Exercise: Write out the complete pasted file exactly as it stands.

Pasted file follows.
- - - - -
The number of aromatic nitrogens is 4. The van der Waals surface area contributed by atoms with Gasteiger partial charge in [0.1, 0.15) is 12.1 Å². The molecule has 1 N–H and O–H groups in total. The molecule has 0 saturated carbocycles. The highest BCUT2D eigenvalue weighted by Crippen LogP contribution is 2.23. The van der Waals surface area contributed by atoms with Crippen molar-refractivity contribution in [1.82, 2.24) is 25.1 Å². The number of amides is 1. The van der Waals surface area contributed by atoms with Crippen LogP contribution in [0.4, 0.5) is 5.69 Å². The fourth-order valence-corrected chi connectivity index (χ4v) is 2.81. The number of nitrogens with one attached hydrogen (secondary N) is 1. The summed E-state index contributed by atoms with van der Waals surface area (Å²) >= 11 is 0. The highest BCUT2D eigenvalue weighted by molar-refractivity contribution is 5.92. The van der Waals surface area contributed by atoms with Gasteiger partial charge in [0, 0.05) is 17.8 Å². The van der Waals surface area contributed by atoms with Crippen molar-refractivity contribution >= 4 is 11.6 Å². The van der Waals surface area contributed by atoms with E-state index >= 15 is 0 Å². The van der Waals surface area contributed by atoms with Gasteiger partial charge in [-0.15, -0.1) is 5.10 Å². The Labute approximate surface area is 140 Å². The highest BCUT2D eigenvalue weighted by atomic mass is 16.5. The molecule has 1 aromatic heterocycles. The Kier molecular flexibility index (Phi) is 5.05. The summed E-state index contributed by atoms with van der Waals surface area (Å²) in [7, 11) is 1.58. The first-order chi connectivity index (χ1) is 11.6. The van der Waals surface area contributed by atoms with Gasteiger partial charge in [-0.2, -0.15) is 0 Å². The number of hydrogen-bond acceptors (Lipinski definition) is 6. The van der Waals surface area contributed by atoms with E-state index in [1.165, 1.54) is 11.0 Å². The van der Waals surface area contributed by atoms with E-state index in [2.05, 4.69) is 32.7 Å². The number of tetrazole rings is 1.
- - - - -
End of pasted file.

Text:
The number of aromatic nitrogens is 4. The van der Waals surface area contributed by atoms with Gasteiger partial charge in [0.1, 0.15) is 12.1 Å². The molecule has 1 N–H and O–H groups in total. The molecule has 0 saturated carbocycles. The highest BCUT2D eigenvalue weighted by Crippen LogP contribution is 2.23. The van der Waals surface area contributed by atoms with Crippen molar-refractivity contribution in [1.82, 2.24) is 25.1 Å². The number of amides is 1. The van der Waals surface area contributed by atoms with Crippen LogP contribution in [0.4, 0.5) is 5.69 Å². The fourth-order valence-corrected chi connectivity index (χ4v) is 2.81. The number of nitrogens with one attached hydrogen (secondary N) is 1. The summed E-state index contributed by atoms with van der Waals surface area (Å²) >= 11 is 0. The highest BCUT2D eigenvalue weighted by molar-refractivity contribution is 5.92. The van der Waals surface area contributed by atoms with Gasteiger partial charge in [0, 0.05) is 17.8 Å². The van der Waals surface area contributed by atoms with Crippen molar-refractivity contribution >= 4 is 11.6 Å². The van der Waals surface area contributed by atoms with E-state index >= 15 is 0 Å². The van der Waals surface area contributed by atoms with Gasteiger partial charge in [-0.15, -0.1) is 5.10 Å². The Labute approximate surface area is 140 Å². The highest BCUT2D eigenvalue weighted by atomic mass is 16.5. The molecule has 1 aromatic heterocycles. The Kier molecular flexibility index (Phi) is 5.05. The summed E-state index contributed by atoms with van der Waals surface area (Å²) in [7, 11) is 1.58. The first-order chi connectivity index (χ1) is 11.6. The van der Waals surface area contributed by atoms with Gasteiger partial charge in [-0.2, -0.15) is 0 Å². The number of hydrogen-bond acceptors (Lipinski definition) is 6. The van der Waals surface area contributed by atoms with E-state index in [1.165, 1.54) is 11.0 Å². The van der Waals surface area contributed by atoms with E-state index in [2.05, 4.69) is 32.7 Å². The number of tetrazole rings is 1.